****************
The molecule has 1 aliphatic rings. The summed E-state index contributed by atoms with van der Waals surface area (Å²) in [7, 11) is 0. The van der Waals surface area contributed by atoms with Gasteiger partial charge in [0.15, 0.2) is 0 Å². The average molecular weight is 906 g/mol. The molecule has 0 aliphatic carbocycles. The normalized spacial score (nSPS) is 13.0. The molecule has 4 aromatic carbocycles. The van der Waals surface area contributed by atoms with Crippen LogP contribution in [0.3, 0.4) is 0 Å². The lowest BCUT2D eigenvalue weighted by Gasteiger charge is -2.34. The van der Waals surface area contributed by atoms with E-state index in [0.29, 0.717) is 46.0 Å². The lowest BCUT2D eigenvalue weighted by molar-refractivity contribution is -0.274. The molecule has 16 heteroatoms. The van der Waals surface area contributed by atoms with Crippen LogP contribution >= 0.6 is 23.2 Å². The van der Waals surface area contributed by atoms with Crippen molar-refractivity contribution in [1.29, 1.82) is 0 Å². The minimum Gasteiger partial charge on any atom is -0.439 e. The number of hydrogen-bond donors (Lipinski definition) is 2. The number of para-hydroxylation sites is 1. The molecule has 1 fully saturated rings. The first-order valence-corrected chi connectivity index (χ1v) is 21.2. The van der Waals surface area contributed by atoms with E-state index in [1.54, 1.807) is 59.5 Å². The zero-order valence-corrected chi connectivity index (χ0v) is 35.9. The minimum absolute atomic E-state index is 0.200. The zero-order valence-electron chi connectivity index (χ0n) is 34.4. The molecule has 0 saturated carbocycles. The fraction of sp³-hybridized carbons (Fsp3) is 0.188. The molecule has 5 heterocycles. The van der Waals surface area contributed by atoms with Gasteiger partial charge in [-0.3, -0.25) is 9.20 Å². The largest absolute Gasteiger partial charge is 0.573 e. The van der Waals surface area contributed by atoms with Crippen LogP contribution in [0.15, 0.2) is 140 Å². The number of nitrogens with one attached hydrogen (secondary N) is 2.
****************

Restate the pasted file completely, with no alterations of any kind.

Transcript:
The molecule has 1 aliphatic rings. The summed E-state index contributed by atoms with van der Waals surface area (Å²) in [7, 11) is 0. The van der Waals surface area contributed by atoms with Gasteiger partial charge in [0.15, 0.2) is 0 Å². The average molecular weight is 906 g/mol. The molecule has 0 aliphatic carbocycles. The normalized spacial score (nSPS) is 13.0. The molecule has 4 aromatic carbocycles. The van der Waals surface area contributed by atoms with Crippen LogP contribution in [0.3, 0.4) is 0 Å². The lowest BCUT2D eigenvalue weighted by Gasteiger charge is -2.34. The van der Waals surface area contributed by atoms with E-state index in [0.29, 0.717) is 46.0 Å². The lowest BCUT2D eigenvalue weighted by molar-refractivity contribution is -0.274. The molecule has 16 heteroatoms. The van der Waals surface area contributed by atoms with Crippen LogP contribution >= 0.6 is 23.2 Å². The van der Waals surface area contributed by atoms with Crippen molar-refractivity contribution in [1.29, 1.82) is 0 Å². The minimum Gasteiger partial charge on any atom is -0.439 e. The number of hydrogen-bond donors (Lipinski definition) is 2. The number of para-hydroxylation sites is 1. The molecule has 1 fully saturated rings. The first-order valence-corrected chi connectivity index (χ1v) is 21.2. The van der Waals surface area contributed by atoms with E-state index in [1.54, 1.807) is 59.5 Å². The zero-order valence-corrected chi connectivity index (χ0v) is 35.9. The minimum absolute atomic E-state index is 0.200. The zero-order valence-electron chi connectivity index (χ0n) is 34.4. The molecule has 0 saturated carbocycles. The fraction of sp³-hybridized carbons (Fsp3) is 0.188. The molecule has 5 heterocycles. The van der Waals surface area contributed by atoms with Gasteiger partial charge in [-0.3, -0.25) is 9.20 Å². The largest absolute Gasteiger partial charge is 0.573 e. The van der Waals surface area contributed by atoms with Crippen LogP contribution in [0.15, 0.2) is 140 Å². The number of nitrogens with one attached hydrogen (secondary N) is 2.